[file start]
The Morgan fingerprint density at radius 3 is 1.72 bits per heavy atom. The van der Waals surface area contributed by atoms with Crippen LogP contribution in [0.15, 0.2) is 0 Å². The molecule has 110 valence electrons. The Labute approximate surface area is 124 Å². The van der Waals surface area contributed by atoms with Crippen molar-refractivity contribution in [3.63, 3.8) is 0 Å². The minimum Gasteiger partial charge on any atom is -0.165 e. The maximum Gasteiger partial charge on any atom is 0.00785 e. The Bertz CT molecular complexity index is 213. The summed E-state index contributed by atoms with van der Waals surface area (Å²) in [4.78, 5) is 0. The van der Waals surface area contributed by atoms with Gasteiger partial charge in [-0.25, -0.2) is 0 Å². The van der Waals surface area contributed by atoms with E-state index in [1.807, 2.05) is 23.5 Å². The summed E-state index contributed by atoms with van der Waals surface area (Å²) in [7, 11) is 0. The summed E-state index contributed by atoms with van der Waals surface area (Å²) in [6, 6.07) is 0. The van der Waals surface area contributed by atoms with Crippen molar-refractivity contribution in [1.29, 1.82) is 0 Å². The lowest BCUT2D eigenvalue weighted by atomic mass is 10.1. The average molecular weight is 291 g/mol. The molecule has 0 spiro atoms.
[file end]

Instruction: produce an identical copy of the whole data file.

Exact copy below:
The Morgan fingerprint density at radius 3 is 1.72 bits per heavy atom. The van der Waals surface area contributed by atoms with Crippen LogP contribution in [0.15, 0.2) is 0 Å². The molecule has 110 valence electrons. The Labute approximate surface area is 124 Å². The van der Waals surface area contributed by atoms with Crippen molar-refractivity contribution in [3.63, 3.8) is 0 Å². The minimum Gasteiger partial charge on any atom is -0.165 e. The maximum Gasteiger partial charge on any atom is 0.00785 e. The Bertz CT molecular complexity index is 213. The summed E-state index contributed by atoms with van der Waals surface area (Å²) in [4.78, 5) is 0. The van der Waals surface area contributed by atoms with Gasteiger partial charge in [-0.25, -0.2) is 0 Å². The van der Waals surface area contributed by atoms with E-state index in [1.807, 2.05) is 23.5 Å². The summed E-state index contributed by atoms with van der Waals surface area (Å²) in [7, 11) is 0. The summed E-state index contributed by atoms with van der Waals surface area (Å²) in [6, 6.07) is 0. The van der Waals surface area contributed by atoms with Crippen molar-refractivity contribution in [1.29, 1.82) is 0 Å². The lowest BCUT2D eigenvalue weighted by atomic mass is 10.1. The average molecular weight is 291 g/mol. The molecule has 0 spiro atoms.